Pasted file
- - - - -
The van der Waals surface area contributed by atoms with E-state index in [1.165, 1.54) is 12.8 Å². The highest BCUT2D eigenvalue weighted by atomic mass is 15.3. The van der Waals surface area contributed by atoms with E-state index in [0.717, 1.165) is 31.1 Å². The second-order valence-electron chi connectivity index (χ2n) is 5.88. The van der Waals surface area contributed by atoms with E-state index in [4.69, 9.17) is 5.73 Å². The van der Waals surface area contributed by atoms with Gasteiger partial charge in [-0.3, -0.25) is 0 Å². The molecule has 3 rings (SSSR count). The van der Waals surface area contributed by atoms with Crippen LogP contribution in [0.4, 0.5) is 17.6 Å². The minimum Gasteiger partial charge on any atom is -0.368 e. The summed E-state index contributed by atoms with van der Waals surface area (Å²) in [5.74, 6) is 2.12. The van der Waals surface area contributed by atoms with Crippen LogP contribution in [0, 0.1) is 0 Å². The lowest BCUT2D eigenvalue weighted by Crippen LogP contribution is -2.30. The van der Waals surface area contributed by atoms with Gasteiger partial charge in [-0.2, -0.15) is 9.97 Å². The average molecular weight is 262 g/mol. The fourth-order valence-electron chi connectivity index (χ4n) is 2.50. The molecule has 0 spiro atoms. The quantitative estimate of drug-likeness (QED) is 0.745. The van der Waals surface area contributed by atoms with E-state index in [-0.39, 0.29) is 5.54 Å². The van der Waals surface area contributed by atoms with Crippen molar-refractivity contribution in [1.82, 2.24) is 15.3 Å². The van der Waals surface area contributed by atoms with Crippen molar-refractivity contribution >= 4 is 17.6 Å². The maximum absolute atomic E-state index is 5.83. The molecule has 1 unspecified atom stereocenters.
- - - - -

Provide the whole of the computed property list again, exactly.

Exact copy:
The van der Waals surface area contributed by atoms with E-state index in [1.165, 1.54) is 12.8 Å². The highest BCUT2D eigenvalue weighted by atomic mass is 15.3. The van der Waals surface area contributed by atoms with E-state index in [0.717, 1.165) is 31.1 Å². The second-order valence-electron chi connectivity index (χ2n) is 5.88. The van der Waals surface area contributed by atoms with E-state index in [4.69, 9.17) is 5.73 Å². The van der Waals surface area contributed by atoms with Gasteiger partial charge in [-0.3, -0.25) is 0 Å². The molecule has 3 rings (SSSR count). The van der Waals surface area contributed by atoms with Crippen LogP contribution in [0.4, 0.5) is 17.6 Å². The minimum Gasteiger partial charge on any atom is -0.368 e. The summed E-state index contributed by atoms with van der Waals surface area (Å²) in [5.74, 6) is 2.12. The van der Waals surface area contributed by atoms with Crippen LogP contribution in [0, 0.1) is 0 Å². The lowest BCUT2D eigenvalue weighted by Crippen LogP contribution is -2.30. The van der Waals surface area contributed by atoms with Gasteiger partial charge in [-0.2, -0.15) is 9.97 Å². The average molecular weight is 262 g/mol. The fourth-order valence-electron chi connectivity index (χ4n) is 2.50. The molecule has 0 spiro atoms. The quantitative estimate of drug-likeness (QED) is 0.745. The van der Waals surface area contributed by atoms with E-state index in [-0.39, 0.29) is 5.54 Å². The van der Waals surface area contributed by atoms with Crippen molar-refractivity contribution in [1.82, 2.24) is 15.3 Å². The van der Waals surface area contributed by atoms with Crippen molar-refractivity contribution >= 4 is 17.6 Å². The maximum absolute atomic E-state index is 5.83. The molecule has 1 unspecified atom stereocenters.